That includes satisfied patients whose surgeries were a huge success, whose lives you’ve changed by giving them back their vision. But it also includes prospects (like me) who aren’t good candidates for surgery. And it includes people who have never set foot inside your practice but heard about an experience their friend or family member had with you. That’s why every interaction is so important, especially when the interaction between surgeon and patient entails delivering bad news.
This is not to say that your reputation should be your main concern in a situation like this. Of course, your patient should be your primary focus. But that doesn’t mean that you can’t work to cement a positive impression in the patient’s mind based on your communication—even when you have to deliver bad news. If you want to build a strong health care brand, you must make the most of every patient interaction.
In a moment when you must deliver bad news—perhaps the only thing that a patient will remember—communicating clearly and empathetically will do more for your brand than any other aspect of that patient’s experience. How you treat a patient has a profound impact on your brand and your reputation, even when that patient has nothing to “offer” you.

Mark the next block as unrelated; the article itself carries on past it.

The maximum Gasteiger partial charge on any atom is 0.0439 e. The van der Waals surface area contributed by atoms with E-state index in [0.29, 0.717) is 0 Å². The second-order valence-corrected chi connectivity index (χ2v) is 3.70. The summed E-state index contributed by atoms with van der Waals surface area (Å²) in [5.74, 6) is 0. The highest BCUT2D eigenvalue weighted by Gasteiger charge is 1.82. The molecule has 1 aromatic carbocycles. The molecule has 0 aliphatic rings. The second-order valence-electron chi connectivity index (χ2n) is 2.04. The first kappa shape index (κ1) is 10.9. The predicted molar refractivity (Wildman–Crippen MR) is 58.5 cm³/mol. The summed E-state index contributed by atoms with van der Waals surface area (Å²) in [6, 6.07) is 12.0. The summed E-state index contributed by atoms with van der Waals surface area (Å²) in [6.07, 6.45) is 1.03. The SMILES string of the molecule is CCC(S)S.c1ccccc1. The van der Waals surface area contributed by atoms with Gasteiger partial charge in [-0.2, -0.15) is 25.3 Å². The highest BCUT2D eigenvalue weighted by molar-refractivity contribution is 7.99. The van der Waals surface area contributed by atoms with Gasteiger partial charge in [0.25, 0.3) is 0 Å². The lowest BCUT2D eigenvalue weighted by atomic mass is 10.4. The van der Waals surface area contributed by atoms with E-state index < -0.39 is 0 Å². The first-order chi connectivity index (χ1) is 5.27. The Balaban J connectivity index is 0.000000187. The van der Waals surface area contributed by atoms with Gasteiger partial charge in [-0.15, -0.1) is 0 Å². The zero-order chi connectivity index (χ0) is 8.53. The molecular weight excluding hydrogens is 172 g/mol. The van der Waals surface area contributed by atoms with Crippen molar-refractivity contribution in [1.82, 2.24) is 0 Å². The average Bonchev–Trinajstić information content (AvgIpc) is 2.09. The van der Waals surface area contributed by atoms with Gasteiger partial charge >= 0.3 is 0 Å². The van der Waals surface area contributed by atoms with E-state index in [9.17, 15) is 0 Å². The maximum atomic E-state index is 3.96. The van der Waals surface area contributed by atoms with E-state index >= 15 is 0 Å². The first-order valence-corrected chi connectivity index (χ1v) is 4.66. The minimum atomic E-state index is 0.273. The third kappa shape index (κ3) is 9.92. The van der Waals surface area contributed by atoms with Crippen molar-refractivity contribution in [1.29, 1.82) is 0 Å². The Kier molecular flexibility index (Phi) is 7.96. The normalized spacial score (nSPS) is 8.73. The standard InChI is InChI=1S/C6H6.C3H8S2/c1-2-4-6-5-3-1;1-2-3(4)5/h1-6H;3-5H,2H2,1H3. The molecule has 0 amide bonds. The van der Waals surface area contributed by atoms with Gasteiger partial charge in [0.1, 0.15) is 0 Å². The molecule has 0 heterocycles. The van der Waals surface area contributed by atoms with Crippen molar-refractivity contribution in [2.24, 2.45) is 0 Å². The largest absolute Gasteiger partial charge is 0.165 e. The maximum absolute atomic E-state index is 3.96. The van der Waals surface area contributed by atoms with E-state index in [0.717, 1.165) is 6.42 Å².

My surgeon did this. Because he communicated clearly, I walked away with not only a positive impression of him but also a more positive impression of his practice. Although I received bad news, I reflected in the days following on what a great experience I had from start to finish. I wouldn’t hesitate to send friends or family to that practice, even though I didn’t have surgery there.
Consider the inverse. If my surgeon hadn’t communicated with compassion, not only would I have been disappointed in the outcome of the consultation, but I also would have had a sour taste in my mouth from the whole experience. I’ve seen countless patients who had a poor experience at a practice—regardless of whether they were actually treated or not—post negative reviews online or tell their friends and family to stay away. That’s the kind of detractor you don’t want. Your patients can separate the reality of their medical condition from the overall experience they had. Even if you may need to deliver bad news to a patient, it doesn’t necessarily have to be a bad experience for them.
Goodwill is free. Treating someone well costs no more than a few extra seconds of your time, but it can pay dividends and leave a lasting impression. A great experience that ended with bad news seems counterintuitive, but it is possible—it happened to me.